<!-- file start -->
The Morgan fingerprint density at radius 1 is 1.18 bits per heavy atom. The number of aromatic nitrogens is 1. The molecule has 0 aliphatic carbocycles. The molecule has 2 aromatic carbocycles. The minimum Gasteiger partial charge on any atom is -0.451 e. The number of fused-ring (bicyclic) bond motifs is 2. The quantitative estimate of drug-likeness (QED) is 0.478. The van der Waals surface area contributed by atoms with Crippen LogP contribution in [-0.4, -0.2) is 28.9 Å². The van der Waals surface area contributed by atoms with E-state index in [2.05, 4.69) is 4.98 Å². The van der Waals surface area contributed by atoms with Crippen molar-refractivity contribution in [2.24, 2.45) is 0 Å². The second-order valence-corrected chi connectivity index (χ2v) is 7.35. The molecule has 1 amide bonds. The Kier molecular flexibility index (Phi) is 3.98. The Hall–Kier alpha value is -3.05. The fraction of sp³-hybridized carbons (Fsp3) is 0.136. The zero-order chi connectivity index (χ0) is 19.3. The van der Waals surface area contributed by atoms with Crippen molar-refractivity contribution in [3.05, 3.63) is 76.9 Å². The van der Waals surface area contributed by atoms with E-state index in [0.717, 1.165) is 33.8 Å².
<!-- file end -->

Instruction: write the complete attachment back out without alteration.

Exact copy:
The Morgan fingerprint density at radius 1 is 1.18 bits per heavy atom. The number of aromatic nitrogens is 1. The molecule has 0 aliphatic carbocycles. The molecule has 2 aromatic carbocycles. The minimum Gasteiger partial charge on any atom is -0.451 e. The number of fused-ring (bicyclic) bond motifs is 2. The quantitative estimate of drug-likeness (QED) is 0.478. The van der Waals surface area contributed by atoms with Crippen LogP contribution in [-0.4, -0.2) is 28.9 Å². The van der Waals surface area contributed by atoms with E-state index in [2.05, 4.69) is 4.98 Å². The van der Waals surface area contributed by atoms with Crippen molar-refractivity contribution in [2.24, 2.45) is 0 Å². The second-order valence-corrected chi connectivity index (χ2v) is 7.35. The molecule has 1 amide bonds. The Kier molecular flexibility index (Phi) is 3.98. The Hall–Kier alpha value is -3.05. The fraction of sp³-hybridized carbons (Fsp3) is 0.136. The zero-order chi connectivity index (χ0) is 19.3. The van der Waals surface area contributed by atoms with Crippen molar-refractivity contribution in [3.05, 3.63) is 76.9 Å². The van der Waals surface area contributed by atoms with E-state index in [0.717, 1.165) is 33.8 Å².